If you’re a business owner moving into an office that’s being renovated or you’re looking to have construction work done, you might want to consider a surety bond. It’s a contract that ensures that projects are completed and expectations are met. Not to be confused with other types of bonds, surety bonds are about transferring risk from one party to another, not earning money.
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What You Should Know About Surety Bonds
When you have a surety bond, you have an agreement in place between three different groups or individuals. Let’s say that you’re an entrepreneur who hires a contractor to build you a brand new space for your employees because you’ve outgrown your old facility. In this example, the entrepreneur plays the role of the obligee, or the person or group who wants a service or project done. The contractor is the principal, or the party that is agreeing to finish a specific project on certain terms. If there’s a surety bond, there is also a third group involved called the surety. This could be an insurance company, financial institution or agency that assumes the risk and promises to pay the obligee (the entrepreneur in this case) in the event that the contractor or the principal fails to do what is expected.
Although the principal (the contractor in our example) pays for the bond, the obligee starts the process by applying for one. Surety bonds are commonly used in construction projects, but they are also used in other situations like making sure that elected public officials meet certain requirements, or for protecting individuals in court. Whether you’ll need a surety bond depends on your situation.
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Types of Surety Bonds
Surety bonds fall into two major categories: contract and commercial bonds. Contract bonds usually refer to those that are used when construction occurs, as in the example above. This category can be broken down even further into four different types of surety bonds.
Bid bonds are needed before a project even begins. Let’s refer back to our example. If the entrepreneur is struggling to pick the right contractor for her project, she can lock in her favorites by getting a bid bond. This way, whoever is chosen to work on the project has already made it clear that they want the job, can afford to complete the job and plan for it to be done correctly.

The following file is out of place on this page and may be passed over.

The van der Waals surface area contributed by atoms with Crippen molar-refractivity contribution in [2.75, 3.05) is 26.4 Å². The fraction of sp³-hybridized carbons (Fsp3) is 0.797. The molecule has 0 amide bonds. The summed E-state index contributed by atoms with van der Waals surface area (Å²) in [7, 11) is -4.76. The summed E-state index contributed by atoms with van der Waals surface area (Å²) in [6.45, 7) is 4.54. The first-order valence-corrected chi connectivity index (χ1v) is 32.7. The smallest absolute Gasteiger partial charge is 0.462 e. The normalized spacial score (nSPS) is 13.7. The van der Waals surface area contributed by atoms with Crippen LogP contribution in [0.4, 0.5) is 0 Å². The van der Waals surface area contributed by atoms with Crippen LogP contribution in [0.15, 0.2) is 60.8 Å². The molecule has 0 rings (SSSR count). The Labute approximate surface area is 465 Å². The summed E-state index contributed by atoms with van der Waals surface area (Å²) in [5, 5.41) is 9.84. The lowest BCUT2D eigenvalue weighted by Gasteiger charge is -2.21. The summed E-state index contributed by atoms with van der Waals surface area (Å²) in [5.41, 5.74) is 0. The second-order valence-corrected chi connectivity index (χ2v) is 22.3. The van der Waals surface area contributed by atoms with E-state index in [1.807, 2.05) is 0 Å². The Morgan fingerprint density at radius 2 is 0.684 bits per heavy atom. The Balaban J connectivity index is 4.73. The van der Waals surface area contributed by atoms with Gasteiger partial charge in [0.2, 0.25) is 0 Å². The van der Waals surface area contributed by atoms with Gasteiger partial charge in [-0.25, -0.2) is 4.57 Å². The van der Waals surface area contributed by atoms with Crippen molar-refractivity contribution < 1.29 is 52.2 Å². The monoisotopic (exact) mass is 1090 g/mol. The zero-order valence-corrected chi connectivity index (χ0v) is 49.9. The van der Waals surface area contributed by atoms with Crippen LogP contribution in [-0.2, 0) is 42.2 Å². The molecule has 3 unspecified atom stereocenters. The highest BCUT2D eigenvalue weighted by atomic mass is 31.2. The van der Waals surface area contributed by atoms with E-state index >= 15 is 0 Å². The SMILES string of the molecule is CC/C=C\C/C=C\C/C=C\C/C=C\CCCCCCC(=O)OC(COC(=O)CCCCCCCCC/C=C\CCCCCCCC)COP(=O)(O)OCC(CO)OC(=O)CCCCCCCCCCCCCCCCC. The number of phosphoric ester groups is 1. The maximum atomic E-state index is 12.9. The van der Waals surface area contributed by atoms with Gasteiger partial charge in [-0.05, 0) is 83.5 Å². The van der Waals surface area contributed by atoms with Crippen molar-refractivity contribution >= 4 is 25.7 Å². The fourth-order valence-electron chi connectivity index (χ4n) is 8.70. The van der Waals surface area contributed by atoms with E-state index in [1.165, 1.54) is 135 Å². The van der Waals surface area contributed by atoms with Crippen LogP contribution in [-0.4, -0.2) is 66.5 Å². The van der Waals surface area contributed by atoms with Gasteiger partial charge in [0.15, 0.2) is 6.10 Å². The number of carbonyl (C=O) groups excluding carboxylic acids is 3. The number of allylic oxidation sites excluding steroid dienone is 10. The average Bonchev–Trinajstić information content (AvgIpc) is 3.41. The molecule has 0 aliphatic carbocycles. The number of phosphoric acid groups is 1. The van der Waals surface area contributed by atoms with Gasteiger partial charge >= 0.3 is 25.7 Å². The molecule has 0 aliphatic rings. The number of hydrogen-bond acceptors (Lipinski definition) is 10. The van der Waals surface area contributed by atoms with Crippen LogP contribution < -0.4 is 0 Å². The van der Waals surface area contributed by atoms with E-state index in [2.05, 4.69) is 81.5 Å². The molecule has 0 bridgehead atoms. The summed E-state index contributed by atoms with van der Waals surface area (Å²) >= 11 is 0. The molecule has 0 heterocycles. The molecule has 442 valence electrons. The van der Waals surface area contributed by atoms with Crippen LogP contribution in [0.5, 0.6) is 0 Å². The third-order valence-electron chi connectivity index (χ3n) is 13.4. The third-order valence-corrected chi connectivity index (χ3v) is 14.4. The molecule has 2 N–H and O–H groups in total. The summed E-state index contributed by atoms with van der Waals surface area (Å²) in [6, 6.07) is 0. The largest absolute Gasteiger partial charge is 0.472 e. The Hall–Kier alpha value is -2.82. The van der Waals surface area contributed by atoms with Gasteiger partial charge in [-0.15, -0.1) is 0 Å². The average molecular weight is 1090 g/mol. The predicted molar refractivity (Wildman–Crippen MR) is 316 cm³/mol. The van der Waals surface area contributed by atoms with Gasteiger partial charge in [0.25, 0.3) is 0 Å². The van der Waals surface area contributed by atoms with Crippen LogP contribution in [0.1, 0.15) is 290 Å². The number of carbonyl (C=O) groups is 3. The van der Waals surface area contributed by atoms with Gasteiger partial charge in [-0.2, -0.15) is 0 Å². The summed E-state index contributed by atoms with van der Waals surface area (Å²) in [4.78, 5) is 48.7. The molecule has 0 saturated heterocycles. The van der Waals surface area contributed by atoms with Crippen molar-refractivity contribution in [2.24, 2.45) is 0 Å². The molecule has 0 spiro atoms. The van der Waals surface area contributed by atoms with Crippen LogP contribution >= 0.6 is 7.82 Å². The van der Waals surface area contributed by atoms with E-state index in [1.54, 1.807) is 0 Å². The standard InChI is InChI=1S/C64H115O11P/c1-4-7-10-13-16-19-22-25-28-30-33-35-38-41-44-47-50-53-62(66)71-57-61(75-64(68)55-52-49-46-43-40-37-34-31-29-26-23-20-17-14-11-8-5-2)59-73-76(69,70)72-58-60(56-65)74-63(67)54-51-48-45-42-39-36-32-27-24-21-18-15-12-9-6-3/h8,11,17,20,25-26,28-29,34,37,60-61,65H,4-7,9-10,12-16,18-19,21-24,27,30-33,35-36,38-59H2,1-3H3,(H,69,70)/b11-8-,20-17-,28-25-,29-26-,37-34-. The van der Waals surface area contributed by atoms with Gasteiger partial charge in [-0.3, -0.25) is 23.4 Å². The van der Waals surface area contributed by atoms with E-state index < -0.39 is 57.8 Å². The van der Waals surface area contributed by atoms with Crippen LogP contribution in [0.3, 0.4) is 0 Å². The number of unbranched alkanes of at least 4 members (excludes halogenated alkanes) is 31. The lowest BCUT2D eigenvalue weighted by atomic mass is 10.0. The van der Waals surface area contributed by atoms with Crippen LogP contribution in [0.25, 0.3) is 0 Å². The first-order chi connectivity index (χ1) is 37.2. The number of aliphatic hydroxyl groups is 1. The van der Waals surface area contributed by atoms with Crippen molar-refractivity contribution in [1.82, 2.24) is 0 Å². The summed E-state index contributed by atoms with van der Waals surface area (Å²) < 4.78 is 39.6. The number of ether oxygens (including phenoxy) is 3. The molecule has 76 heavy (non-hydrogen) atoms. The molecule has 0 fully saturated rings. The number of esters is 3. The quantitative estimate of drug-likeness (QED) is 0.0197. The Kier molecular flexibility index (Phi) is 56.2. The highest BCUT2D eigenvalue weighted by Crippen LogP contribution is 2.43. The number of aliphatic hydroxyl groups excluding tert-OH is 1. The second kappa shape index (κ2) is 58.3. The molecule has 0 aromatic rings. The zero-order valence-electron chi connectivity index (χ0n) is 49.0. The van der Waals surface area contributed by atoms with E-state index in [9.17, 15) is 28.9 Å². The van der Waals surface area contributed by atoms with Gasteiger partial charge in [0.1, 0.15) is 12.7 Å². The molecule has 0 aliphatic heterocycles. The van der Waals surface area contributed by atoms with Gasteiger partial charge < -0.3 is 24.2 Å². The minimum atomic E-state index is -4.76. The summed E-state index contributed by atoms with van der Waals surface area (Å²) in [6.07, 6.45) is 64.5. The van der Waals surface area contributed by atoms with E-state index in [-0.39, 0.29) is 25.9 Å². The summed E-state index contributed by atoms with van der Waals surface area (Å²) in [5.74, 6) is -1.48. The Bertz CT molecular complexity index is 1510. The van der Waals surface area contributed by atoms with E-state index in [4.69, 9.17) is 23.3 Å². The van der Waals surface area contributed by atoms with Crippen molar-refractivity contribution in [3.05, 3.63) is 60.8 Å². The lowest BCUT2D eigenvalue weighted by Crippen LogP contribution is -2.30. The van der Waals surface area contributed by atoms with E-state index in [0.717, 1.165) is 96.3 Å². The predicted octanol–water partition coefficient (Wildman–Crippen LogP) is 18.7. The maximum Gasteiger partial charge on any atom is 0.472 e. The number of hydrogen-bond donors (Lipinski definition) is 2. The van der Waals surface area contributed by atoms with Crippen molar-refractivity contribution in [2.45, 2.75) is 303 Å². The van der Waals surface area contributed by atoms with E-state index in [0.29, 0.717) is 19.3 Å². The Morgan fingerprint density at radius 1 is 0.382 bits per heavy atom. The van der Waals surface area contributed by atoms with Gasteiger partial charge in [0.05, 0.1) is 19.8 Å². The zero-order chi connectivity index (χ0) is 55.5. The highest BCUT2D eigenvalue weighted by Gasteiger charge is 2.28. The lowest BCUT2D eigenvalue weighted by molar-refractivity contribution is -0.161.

A performance bond, in essence, is the bond meant to guarantee that the project will be done the right way – or there will be financial consequences. If for one reason or another the contractor cannot complete the project (due to an injury or the contracting business going under) the bank or the insurance company that issued this bond will find someone else who can get the job done.
Two other contract bonds are payment and ancillary bonds. Payment bonds make sure that anyone else involved with the construction project (painters, plumbers, electricians, suppliers, etc.) are adequately paid for the services that they provide. An ancillary bond acts as an additional agreement to hold the contractor and the other workers accountable for fulfilling any other obligations or desires that aren’t otherwise listed as part of the work that needs to be performed. In short, this kind of bond covers anything miscellaneous, such as rules or regulations that have to be followed, or a desired timeline for completion of different steps in the project.
In addition to these types of contract bonds, there are also commercial bonds. Commercial bonds refer to any surety bonds that don’t fall under the classification of construction work. There are court bonds used in legal proceedings, public official bonds and various permit and license bonds for circumstances from ensuring that individuals obey certain laws to ensuring that clients and customers are protected.
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Applying for Surety Bonds
Securing a surety bond begins with reaching out to a broker, bank or agent who can meet your needs. Getting approved for a contract surety bond is a little more complicated than obtaining a commercial surety bond, simply because with construction projects, you’re usually risking more when it comes to cost.
Applying for a surety bond might include a credit check by an underwriter and a deeper look into your work history and your background to determine if you’re eligible for the bond. Anyone seeking a contract bond will likely not be able to get around the credit history analysis. Not having the best credit score will likely make it slightly harder – but not impossible – to obtain a surety bond.
Whether you need a surety bond for your construction project or service depends on a variety of factors. In some cases, you won’t have a choice because the law (or the other party to the contract) could require you to have one. If you do have a choice, you may still want to look into a surety bond. Having one can give you peace of mind and insurance against possible problems.
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